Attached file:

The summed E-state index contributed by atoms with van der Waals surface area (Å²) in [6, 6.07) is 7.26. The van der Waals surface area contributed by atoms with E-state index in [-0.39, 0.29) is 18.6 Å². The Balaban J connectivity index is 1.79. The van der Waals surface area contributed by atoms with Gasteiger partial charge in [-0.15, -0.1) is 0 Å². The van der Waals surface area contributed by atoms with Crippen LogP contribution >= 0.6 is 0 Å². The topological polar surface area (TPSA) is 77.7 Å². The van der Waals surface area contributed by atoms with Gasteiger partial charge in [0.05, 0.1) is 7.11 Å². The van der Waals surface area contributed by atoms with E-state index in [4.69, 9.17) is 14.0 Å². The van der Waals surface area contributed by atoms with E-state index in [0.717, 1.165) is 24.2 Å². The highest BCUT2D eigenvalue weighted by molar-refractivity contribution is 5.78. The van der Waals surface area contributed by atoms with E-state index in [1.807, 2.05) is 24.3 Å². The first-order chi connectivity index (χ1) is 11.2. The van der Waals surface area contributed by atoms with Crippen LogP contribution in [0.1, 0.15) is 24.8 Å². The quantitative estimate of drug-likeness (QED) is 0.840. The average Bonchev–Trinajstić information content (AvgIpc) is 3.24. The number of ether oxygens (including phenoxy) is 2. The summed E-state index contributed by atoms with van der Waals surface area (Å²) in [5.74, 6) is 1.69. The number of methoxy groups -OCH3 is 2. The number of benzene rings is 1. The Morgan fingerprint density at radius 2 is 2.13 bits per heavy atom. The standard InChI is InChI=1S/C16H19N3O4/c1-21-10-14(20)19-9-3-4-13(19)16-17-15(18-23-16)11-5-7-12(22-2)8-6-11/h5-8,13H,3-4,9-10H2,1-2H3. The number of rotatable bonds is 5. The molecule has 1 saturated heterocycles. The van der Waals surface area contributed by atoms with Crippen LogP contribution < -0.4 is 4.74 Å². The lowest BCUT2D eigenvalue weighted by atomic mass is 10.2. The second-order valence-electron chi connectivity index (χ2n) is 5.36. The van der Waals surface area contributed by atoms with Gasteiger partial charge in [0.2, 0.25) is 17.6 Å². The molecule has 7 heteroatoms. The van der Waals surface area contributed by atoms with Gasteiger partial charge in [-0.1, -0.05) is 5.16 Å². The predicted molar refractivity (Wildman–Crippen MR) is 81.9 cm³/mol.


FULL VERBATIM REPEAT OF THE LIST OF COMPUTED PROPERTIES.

The summed E-state index contributed by atoms with van der Waals surface area (Å²) in [6, 6.07) is 7.26. The van der Waals surface area contributed by atoms with E-state index in [-0.39, 0.29) is 18.6 Å². The Balaban J connectivity index is 1.79. The van der Waals surface area contributed by atoms with Gasteiger partial charge in [-0.15, -0.1) is 0 Å². The van der Waals surface area contributed by atoms with Crippen LogP contribution >= 0.6 is 0 Å². The topological polar surface area (TPSA) is 77.7 Å². The van der Waals surface area contributed by atoms with Gasteiger partial charge in [0.05, 0.1) is 7.11 Å². The van der Waals surface area contributed by atoms with E-state index in [4.69, 9.17) is 14.0 Å². The van der Waals surface area contributed by atoms with E-state index in [0.717, 1.165) is 24.2 Å². The highest BCUT2D eigenvalue weighted by molar-refractivity contribution is 5.78. The van der Waals surface area contributed by atoms with E-state index in [1.807, 2.05) is 24.3 Å². The first-order chi connectivity index (χ1) is 11.2. The van der Waals surface area contributed by atoms with Crippen LogP contribution in [0.1, 0.15) is 24.8 Å². The quantitative estimate of drug-likeness (QED) is 0.840. The average Bonchev–Trinajstić information content (AvgIpc) is 3.24. The number of ether oxygens (including phenoxy) is 2. The summed E-state index contributed by atoms with van der Waals surface area (Å²) in [5.74, 6) is 1.69. The number of methoxy groups -OCH3 is 2. The number of benzene rings is 1. The Morgan fingerprint density at radius 2 is 2.13 bits per heavy atom. The standard InChI is InChI=1S/C16H19N3O4/c1-21-10-14(20)19-9-3-4-13(19)16-17-15(18-23-16)11-5-7-12(22-2)8-6-11/h5-8,13H,3-4,9-10H2,1-2H3. The number of rotatable bonds is 5. The molecule has 1 saturated heterocycles. The van der Waals surface area contributed by atoms with Crippen LogP contribution < -0.4 is 4.74 Å². The lowest BCUT2D eigenvalue weighted by atomic mass is 10.2. The second-order valence-electron chi connectivity index (χ2n) is 5.36. The van der Waals surface area contributed by atoms with Gasteiger partial charge in [0.2, 0.25) is 17.6 Å². The molecule has 7 heteroatoms. The van der Waals surface area contributed by atoms with Gasteiger partial charge in [-0.1, -0.05) is 5.16 Å². The predicted molar refractivity (Wildman–Crippen MR) is 81.9 cm³/mol.